I’ve had a problem recently with spam coming in with an envelope-from consisting of my own address. At first I thought this meant that my password had been compromised, mistakenly thinking that the “with esmtp (Exim 4.87)” in the “by” clause of my email server’s Received header meant that it came over an authenticated connection. My email provider quickly corrected me, that incoming messages come from MTAs, and MTAs do not authenticate when passing along a message. So it could just as easily (and most likely did) come through an open relay, as the IP addresses were all listed on 15 or more blacklists.
When I send mail from Thunderbird, I connect on port 587, and that port requires authentication. If I could look at the headers and see that the connection to my ISP’s server was on port 587, then I would know that the sender authenticated, and if it had my own address as its envelope-from, then I would know that my password had been compromised, right? Well I guess any server in the trace can modify the earlier headers, but in these cases there aren’t any other servers in the trace. And even if there were, it’s not clear why a server would want to modify the port number given in an earlier header.
I tried asking the email provider if they could add the port to their “Received by” clause and didn’t get a meaningful response. I googled a bit to see if sendmail had an option to do this but got nowhere. However, I guess the header actually tells me they are using Exim rather than sendmail, and this link shows where the header content is configured in Exim, though it doesn’t say how to refer to the incoming port number in the text.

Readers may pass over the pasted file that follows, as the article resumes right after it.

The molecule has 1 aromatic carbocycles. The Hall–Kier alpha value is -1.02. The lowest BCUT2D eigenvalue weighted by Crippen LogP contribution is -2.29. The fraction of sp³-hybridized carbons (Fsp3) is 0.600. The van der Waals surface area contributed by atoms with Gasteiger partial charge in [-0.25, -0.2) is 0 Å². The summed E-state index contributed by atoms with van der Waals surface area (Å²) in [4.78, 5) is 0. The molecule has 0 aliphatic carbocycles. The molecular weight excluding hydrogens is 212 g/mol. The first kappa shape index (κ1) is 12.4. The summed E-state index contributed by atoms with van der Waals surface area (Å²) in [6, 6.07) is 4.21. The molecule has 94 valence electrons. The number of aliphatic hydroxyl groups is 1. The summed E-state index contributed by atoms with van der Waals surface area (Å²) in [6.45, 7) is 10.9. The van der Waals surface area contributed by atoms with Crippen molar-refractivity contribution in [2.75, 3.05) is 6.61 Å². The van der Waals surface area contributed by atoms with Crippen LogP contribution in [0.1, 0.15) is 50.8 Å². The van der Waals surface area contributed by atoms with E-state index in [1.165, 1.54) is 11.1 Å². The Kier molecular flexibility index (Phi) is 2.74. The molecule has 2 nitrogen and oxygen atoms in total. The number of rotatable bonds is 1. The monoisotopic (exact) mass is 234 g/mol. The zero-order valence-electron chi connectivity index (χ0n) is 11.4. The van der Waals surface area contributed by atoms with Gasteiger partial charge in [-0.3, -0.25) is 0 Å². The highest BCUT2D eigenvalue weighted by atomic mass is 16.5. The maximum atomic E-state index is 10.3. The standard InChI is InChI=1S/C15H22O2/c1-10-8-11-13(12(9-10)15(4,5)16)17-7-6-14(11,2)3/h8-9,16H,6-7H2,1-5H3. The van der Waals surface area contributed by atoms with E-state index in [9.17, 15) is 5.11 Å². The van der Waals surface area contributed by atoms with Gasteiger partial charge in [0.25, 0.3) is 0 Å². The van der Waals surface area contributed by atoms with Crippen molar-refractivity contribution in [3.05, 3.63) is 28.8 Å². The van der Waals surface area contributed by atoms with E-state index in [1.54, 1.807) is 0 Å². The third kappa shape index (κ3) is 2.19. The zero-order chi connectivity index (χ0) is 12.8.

But given that the port number seems to provide some very valuable information to anyone dealing with spam from spoofed senders, I wonder why it isn’t included by default.
The port number would not be useful in a Received: line, as there are standard ports for email transport, and using alternate ports is not really possible.
If you want to know if a message was authenticated by some mailer, you can find this information in the Received: line by checking the protocol that it was received with. This starts with “SMTP” and then has extensions added to the beginning and end based on various criteria. If the message was authenticated, it will have an “A” at the end, as specified in RFC 3848. An example:
Received: from pool-70-20-60-215.man.east.myfairpoint.net (pool-70-20-60-215.man.east.myfairpoint.net [188.8.131.52]) (using TLSv1 with cipher ADH-AES256-SHA (256/256 bits)) (No client certificate requested) by mail.example.com (Postfix) with ESMTPSA id C540E956034; Wed, 27 Jul 2016 18:35:17 +0000 (UTC)
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